Title: O'Brien, William

Source text: The Medical and Surgical History of the War of the Rebellion, Part 3, Volume 1 (Washington, DC: Government Printing Office, 1888), 221.

Keywords:continued feversclinical recordstyphoid feverDeafnessmental dullnessintestinal symptomsperspirationstinnitus and hebetudeabdominal tendernesssordesrose-colored spotstypho-malarial and typhoid feversSeminary Hospital casestyphoid cases

Civil War Washington ID: med.d1e2253

TEI/XML: med.d1e2253.xml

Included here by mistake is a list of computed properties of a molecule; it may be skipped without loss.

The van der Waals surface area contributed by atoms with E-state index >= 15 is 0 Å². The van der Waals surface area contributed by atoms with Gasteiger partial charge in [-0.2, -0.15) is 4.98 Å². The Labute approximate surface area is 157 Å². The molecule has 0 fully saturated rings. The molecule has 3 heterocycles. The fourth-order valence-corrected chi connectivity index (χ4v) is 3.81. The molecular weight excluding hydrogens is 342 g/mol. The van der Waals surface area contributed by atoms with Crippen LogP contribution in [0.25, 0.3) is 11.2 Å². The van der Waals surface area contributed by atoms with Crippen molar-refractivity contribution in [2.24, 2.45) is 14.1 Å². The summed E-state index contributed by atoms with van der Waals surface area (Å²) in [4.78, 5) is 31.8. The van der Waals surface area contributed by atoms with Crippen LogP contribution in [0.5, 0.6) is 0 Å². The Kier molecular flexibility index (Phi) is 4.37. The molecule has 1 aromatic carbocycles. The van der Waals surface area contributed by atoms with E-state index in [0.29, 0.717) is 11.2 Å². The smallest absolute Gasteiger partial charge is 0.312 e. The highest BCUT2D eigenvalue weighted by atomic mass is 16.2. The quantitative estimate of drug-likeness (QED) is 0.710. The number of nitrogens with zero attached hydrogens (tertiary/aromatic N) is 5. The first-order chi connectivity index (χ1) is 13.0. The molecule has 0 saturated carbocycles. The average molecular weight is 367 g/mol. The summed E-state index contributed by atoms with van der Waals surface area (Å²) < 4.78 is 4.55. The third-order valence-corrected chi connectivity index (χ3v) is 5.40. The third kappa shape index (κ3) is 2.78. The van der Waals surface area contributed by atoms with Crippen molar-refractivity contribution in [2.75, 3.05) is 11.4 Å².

CASE 23.—Deafness and mental dulness​; intestinal symptoms; perspirations and rose-colored spots on 19th day; sordes and delirium on the 20th and 21st; convalescence on the 33d day.—Private William O'Brien, Co. G, 13th N. Y.; age 20; contracted typhoid fever Oct. 15, 1861, and was admitted November 1. Next day there was headache and deafness, tinnitus and hebetude; the face was congested; pulse 78; the tongue was dry, swollen and coated yellow; the patient had no appetite, much thirst, relaxed bowels and some tympanites and abdominal tenderness; profuse sweating had occurred during the night, and on the chest and abdomen a few rose-colored spots were discovered. On the 3d sordes appeared on the teeth, and on the 4th delirium supervened, the patient making frequent attempts to leave his bed; the tongue became red at the tip and edges. There was less deafness, and the mind became clearer on the 6th, but the delirium did not entirely subside until the 11th. Onthe 16th the tongue was clean, pulse 75, and there was no abdominal tenderness. The case was treated from the 3d with milk-punch, beef-essence and emulsion of turpentine. He was transferred to Annapolis, Md., on the 18th [and returned to duty Dec. 16].